Veröffentlicht 1. Juli 2010 von Akshat Rathi

Alexander von Humboldt dinner at Lindau

‘Welcome to the dinner everyone. We are very lucky to have the highest density of Nobel laureates in any of the parallel academic dinners happening tonight’, announced Prof. Michael Schreiber the host for the grand dinner. We had 7 Nobel laureates and 11 young researchers who had been invited by the Alexander von Humboldt foundation at the Valentin restaurant on the Isle of Lindau.

Dinner at Valentin
‘The Humboldt foundation provides fellowships for young researchers from around the world to come to Germany for work and vice-versa. It also provides fellowships quite flexible funding to senior researchers. This dinner is for the Humboldtians to meet and for non-Humboldtians to be inspired to apply for this prestigious fellowship’, continued Prof. Schreiber. After this short introduction, we all got drinks and sat down. Almost all of us had at least one Nobel laureate sitting besides us.
My first Nobel encounter was with Rudolph Marcus (Chemistry Nobel 1992) who proved to be a remarkably humble man. Marcus received the Nobel Prize for his work on the electron transfer theory which explained numerous reactions in biological systems like photosynthesis, respiration, and detoxification routes amongst others. He came a few minutes after I arrived and found an empty seat beside me and within a few minutes the four students around him had made their introductions. What followed were funny stories about all the places that the students came from. He seemed to be a very well travelled gentleman. He probed me on the origin of the names of Indian metro cities and asked about the official status of Catalan to a Spanish student from Catalonia.
He has maintained a research group of only six people including postdocs throughout his research career spanning more than 50 years. He felt that as a theoretician he needed more time to think and do his work rather than take on administrative load due to more students. He spoke of his students with passion and knew exactly where who was. He shared one story which went on to show his humility. “I had an Indian student who graduated two years back. This man was remarkable because he was always full of ideas. He always had more in store than anyone in the group. One day I asked him about how did he do that and his reply was so simple: he read the literature from common journals every morning.” A Nobel laureate being amazed by how many ideas his graduate student had and willing to share this story? It epitomises humility for me.
After the main course, Nicolaas Bloembergen (Physics Nobel 1981 for laser spectroscopy) approached Marcus and asked him if he would like to exchange seats with him ‘because others had’. No longer did he take his seat did he begin talking about the four months he had spent in the Raman Research Institute in Bangalore. “It was such a beautiful place with tall trees. During that time I also had a position in the Indian Institute of Science but I enjoyed the Raman campus much more.” He said he travelled through Kashmir despite the unrest after the war. “From Kashmir to Bhubaneshwar to Trivandrum & Madurai, we enjoyed travelling in India.”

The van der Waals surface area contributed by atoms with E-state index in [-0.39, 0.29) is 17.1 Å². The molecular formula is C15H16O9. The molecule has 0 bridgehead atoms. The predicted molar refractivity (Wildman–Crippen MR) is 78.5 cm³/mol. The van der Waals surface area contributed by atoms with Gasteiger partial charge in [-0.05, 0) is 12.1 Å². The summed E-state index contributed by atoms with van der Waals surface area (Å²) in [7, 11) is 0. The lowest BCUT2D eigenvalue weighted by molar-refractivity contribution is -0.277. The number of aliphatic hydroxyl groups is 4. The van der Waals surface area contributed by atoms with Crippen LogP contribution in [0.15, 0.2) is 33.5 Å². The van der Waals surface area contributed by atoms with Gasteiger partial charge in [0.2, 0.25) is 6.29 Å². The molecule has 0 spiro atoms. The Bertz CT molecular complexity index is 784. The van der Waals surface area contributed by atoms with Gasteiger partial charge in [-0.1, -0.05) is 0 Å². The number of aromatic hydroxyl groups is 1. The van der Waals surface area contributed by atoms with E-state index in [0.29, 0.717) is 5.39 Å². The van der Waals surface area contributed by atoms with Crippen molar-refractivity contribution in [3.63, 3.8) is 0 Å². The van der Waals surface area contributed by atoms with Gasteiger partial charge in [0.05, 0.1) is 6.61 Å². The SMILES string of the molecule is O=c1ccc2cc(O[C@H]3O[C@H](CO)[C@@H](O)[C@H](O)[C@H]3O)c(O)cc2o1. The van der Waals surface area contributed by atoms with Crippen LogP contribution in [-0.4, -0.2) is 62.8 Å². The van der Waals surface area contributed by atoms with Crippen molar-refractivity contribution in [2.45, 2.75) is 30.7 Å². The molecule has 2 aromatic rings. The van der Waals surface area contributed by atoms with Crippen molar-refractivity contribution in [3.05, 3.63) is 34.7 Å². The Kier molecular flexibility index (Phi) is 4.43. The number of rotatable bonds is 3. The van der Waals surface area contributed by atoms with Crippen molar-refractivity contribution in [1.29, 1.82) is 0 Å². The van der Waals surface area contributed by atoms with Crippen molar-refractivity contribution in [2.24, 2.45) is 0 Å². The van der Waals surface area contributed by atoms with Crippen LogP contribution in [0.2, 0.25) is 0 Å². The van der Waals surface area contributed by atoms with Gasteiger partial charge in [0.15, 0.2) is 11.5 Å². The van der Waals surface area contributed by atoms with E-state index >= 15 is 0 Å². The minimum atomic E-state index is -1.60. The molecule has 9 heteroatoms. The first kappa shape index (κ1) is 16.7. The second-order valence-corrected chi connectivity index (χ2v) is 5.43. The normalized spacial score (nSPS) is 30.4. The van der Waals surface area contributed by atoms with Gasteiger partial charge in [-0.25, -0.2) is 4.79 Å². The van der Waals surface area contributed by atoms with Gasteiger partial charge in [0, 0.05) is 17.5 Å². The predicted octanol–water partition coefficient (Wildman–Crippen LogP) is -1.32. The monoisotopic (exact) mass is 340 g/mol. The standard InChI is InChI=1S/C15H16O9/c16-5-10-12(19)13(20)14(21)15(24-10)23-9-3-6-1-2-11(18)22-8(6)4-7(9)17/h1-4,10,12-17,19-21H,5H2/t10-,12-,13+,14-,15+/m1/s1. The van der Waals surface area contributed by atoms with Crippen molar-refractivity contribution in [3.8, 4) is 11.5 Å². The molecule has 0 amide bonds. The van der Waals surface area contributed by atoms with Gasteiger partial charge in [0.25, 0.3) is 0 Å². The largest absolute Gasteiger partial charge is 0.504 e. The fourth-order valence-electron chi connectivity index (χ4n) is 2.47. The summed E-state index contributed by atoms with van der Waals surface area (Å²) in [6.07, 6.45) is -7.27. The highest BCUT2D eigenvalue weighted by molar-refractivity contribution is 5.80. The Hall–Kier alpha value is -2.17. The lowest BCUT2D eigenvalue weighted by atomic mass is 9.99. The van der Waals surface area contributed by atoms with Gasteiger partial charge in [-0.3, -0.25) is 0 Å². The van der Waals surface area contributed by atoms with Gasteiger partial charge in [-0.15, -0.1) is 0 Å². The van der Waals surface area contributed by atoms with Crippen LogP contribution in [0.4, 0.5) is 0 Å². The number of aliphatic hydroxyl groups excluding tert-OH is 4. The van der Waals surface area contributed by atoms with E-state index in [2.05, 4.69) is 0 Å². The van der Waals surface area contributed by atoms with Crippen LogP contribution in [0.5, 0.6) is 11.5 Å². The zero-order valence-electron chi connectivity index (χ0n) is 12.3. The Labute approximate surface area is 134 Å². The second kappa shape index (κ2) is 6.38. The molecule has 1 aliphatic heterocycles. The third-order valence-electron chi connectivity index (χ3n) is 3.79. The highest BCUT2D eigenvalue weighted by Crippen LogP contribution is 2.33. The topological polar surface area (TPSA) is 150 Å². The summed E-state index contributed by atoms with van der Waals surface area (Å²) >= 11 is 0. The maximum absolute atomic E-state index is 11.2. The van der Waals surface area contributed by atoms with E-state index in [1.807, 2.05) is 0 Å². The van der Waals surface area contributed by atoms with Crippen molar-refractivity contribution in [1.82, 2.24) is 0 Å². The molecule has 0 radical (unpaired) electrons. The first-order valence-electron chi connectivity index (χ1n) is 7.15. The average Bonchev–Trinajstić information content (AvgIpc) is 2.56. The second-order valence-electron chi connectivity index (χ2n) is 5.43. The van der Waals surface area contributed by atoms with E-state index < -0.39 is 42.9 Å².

Later on in the dinner I got a chance to talk to Sir John Walker (Chemistry Nobel 1997 for the understanding of the working of ATP synthase) who proved to be a typical Englishman especially a branded product of Oxbridge education. Of course he knew all about my supervisor and my college, but more importantly, I took this opportunity to discuss with him some issues related to science in the UK. His worry about the science funding was as real as that of any scientist in the UK. “Had we not funded the trident programme, we would not have to worry about science funding.” I could not agree less and I went on to ask about how scientists’ play a role in promoting world peace. He pointed towards Françoise Barré-Sinoussi (Medicine Nobel 2008 for the discovery of HIV) and said “We should cure the diseases in the third world countries. I am myself involved in some tuberculosis research.”
Barré-Sinoussi had a superbly thick French accent which was a little hard to grasp, especially because she was speaking really fast (you may read more about her lecture at Lindau here). She narrated her most recent encounter with Indian agencies and it proved to be the sad old story. Negotiations began and lasted two years, at the end it was decided that the project will only go forward if the Indian counterparts are able to put in the place certain things by the end of six months. “They could not and I felt sad because the Indian scientists were brilliant but were let down by bureaucracy and corruption.” After exchanging a few more thoughts on science the laureates left as it was a little after 10.30 pm.
I spent the rest of the evening with an organic chemist Kerrie Austin, a New Zealander who is doing her postdoc at the Munich Technical University. We shared our fascinations and frustrations for this field and it was quite relaxing to not have had the ‘slight’ pressure I had while the laureates were around. Before we called it a night, Prof. Schreiber having read my blogger profile offered me some ice-cream. Of course I could not deny the offer but to our bad luck no place that served ice-cream was open.
It was quite an experience to be in the company of so many laureates and discuss everything from research to science policy to travelling to recipes. I don’t think I would get this opportunity any time soon and would like to thank the Humboldt foundation for the invitation.

Akshat Rathi

Akshat Rathi is a reporter for Quartz ( in London. He has previously worked at The Economist and The Conversation. His writing has appeared in Nature, The Guardian and The Hindu. He has a PhD in chemistry from Oxford University and a BTech in chemical engineering from the Institute of Chemical Technology, Mumbai.